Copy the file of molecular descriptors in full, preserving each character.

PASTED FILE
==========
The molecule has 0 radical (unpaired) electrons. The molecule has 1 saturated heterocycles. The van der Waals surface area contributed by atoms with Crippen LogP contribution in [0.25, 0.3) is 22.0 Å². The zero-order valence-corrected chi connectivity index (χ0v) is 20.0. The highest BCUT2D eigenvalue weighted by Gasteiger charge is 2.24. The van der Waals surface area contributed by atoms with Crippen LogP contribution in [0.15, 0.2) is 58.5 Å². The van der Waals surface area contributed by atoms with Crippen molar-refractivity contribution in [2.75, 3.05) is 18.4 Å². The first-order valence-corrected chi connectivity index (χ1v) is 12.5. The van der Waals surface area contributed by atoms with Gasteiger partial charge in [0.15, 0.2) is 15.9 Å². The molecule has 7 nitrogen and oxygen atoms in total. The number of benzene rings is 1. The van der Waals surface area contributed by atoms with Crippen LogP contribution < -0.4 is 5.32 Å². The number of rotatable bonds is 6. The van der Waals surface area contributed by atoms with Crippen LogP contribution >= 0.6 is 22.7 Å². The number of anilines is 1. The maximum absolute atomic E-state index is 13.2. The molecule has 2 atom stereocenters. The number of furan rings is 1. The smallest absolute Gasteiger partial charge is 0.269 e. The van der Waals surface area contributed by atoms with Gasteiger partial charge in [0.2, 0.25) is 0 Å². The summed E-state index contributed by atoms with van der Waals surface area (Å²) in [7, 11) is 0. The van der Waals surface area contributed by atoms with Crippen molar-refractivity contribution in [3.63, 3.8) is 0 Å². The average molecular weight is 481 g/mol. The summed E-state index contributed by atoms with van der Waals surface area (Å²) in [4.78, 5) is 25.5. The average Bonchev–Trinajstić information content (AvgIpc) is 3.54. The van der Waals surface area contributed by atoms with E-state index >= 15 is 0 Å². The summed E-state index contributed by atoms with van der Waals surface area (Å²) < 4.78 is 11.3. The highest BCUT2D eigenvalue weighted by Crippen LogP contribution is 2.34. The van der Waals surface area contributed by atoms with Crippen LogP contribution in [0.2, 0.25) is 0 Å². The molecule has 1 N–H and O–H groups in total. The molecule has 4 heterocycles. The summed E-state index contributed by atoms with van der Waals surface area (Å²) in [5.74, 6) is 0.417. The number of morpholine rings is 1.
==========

The molecule has 0 radical (unpaired) electrons. The molecule has 1 saturated heterocycles. The van der Waals surface area contributed by atoms with Crippen LogP contribution in [0.25, 0.3) is 22.0 Å². The zero-order valence-corrected chi connectivity index (χ0v) is 20.0. The highest BCUT2D eigenvalue weighted by Gasteiger charge is 2.24. The van der Waals surface area contributed by atoms with Crippen LogP contribution in [0.15, 0.2) is 58.5 Å². The van der Waals surface area contributed by atoms with Crippen molar-refractivity contribution in [2.75, 3.05) is 18.4 Å². The first-order valence-corrected chi connectivity index (χ1v) is 12.5. The van der Waals surface area contributed by atoms with Gasteiger partial charge in [0.15, 0.2) is 15.9 Å². The molecule has 7 nitrogen and oxygen atoms in total. The number of benzene rings is 1. The van der Waals surface area contributed by atoms with Crippen LogP contribution < -0.4 is 5.32 Å². The number of rotatable bonds is 6. The van der Waals surface area contributed by atoms with Crippen LogP contribution >= 0.6 is 22.7 Å². The number of anilines is 1. The maximum absolute atomic E-state index is 13.2. The molecule has 2 atom stereocenters. The number of furan rings is 1. The smallest absolute Gasteiger partial charge is 0.269 e. The van der Waals surface area contributed by atoms with Gasteiger partial charge in [0.2, 0.25) is 0 Å². The summed E-state index contributed by atoms with van der Waals surface area (Å²) in [7, 11) is 0. The van der Waals surface area contributed by atoms with Crippen molar-refractivity contribution in [3.63, 3.8) is 0 Å². The average molecular weight is 481 g/mol. The summed E-state index contributed by atoms with van der Waals surface area (Å²) in [4.78, 5) is 25.5. The average Bonchev–Trinajstić information content (AvgIpc) is 3.54. The van der Waals surface area contributed by atoms with E-state index >= 15 is 0 Å². The summed E-state index contributed by atoms with van der Waals surface area (Å²) < 4.78 is 11.3. The highest BCUT2D eigenvalue weighted by Crippen LogP contribution is 2.34. The van der Waals surface area contributed by atoms with Crippen LogP contribution in [0.2, 0.25) is 0 Å². The molecule has 1 N–H and O–H groups in total. The molecule has 4 heterocycles. The summed E-state index contributed by atoms with van der Waals surface area (Å²) in [5.74, 6) is 0.417. The number of morpholine rings is 1.